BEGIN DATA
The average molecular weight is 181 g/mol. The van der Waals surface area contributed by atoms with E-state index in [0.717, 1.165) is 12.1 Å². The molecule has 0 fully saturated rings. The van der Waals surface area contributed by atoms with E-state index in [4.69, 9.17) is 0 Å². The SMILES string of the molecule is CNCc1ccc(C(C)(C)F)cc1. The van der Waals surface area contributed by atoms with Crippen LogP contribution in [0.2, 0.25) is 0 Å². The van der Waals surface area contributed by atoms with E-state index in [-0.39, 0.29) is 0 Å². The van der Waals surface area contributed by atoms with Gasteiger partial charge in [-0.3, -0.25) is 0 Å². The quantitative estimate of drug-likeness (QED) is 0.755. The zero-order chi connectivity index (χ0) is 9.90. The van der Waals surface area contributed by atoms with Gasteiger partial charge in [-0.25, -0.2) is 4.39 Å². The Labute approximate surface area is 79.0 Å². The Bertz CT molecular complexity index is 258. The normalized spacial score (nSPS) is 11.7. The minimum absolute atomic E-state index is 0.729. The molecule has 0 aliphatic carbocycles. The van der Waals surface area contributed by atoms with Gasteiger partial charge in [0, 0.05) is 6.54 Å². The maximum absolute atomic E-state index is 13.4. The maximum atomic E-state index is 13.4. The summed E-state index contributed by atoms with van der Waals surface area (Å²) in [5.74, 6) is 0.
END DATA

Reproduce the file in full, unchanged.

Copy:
The average molecular weight is 181 g/mol. The van der Waals surface area contributed by atoms with E-state index in [0.717, 1.165) is 12.1 Å². The molecule has 0 fully saturated rings. The van der Waals surface area contributed by atoms with E-state index in [4.69, 9.17) is 0 Å². The SMILES string of the molecule is CNCc1ccc(C(C)(C)F)cc1. The van der Waals surface area contributed by atoms with Crippen LogP contribution in [0.2, 0.25) is 0 Å². The van der Waals surface area contributed by atoms with E-state index in [-0.39, 0.29) is 0 Å². The van der Waals surface area contributed by atoms with Gasteiger partial charge in [-0.3, -0.25) is 0 Å². The quantitative estimate of drug-likeness (QED) is 0.755. The zero-order chi connectivity index (χ0) is 9.90. The van der Waals surface area contributed by atoms with Gasteiger partial charge in [-0.25, -0.2) is 4.39 Å². The Labute approximate surface area is 79.0 Å². The Bertz CT molecular complexity index is 258. The normalized spacial score (nSPS) is 11.7. The minimum absolute atomic E-state index is 0.729. The molecule has 0 aliphatic carbocycles. The van der Waals surface area contributed by atoms with Gasteiger partial charge in [0, 0.05) is 6.54 Å². The maximum absolute atomic E-state index is 13.4. The maximum atomic E-state index is 13.4. The summed E-state index contributed by atoms with van der Waals surface area (Å²) in [5.74, 6) is 0.